Aims: To describe the prevalence of, and factors associated with, anxiety in 6–18-year-old children with cerebral palsy (CP) and determine how often clinicians screen for and manage anxiety in this group. Methods: Using a population CP register as the sampling pool, 569 families were approached by email, and 172 (mean age of children 12 years 7 months [SD 3 years 5 months]; 96 males) participated. Parents and, where able, children completed the Screen for Child Anxiety Related Emotional Disorders (SCARED). Parents also completed the Strengths and Difficulties Questionnaire. Children's medical records were searched for previous anxiety diagnoses and treatments. Results: Clinically significant anxiety was identified in 38% of children on parent reports and 46% on child reports. Girls were twice as likely to have anxiety (p = 0.02). Parent- and child-reported scores were strongly correlated (r = 0.853). Fewer parents of children with intellectual and communication impairments completed the survey. Based on the SCARED parent reports, anxiety was not identified by a clinician in 16 children (43%) with clinically significant anxiety. Conclusion: Anxiety symptoms are prominent among children with CP, indicating a need for routine screening. Available screening tools are unsuitable for children with more severe limitations in cognition and communication; further research is needed to address this gap.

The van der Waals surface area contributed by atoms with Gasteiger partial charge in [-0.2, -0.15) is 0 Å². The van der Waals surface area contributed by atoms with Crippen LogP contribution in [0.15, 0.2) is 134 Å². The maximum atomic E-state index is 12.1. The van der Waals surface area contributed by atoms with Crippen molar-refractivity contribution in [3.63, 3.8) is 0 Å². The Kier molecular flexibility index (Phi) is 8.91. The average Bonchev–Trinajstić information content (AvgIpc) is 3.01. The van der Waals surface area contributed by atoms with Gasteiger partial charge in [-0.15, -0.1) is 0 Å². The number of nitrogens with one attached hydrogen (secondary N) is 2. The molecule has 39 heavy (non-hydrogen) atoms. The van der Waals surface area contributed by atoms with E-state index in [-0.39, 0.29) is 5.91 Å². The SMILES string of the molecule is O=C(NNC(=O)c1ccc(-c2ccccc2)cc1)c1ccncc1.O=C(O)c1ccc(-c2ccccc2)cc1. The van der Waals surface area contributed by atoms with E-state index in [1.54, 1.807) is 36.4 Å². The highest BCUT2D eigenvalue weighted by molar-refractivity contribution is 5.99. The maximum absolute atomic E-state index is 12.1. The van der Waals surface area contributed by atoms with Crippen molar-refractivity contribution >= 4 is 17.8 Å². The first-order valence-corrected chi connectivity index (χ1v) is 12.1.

- cerebral palsy
- psychiatry/mental health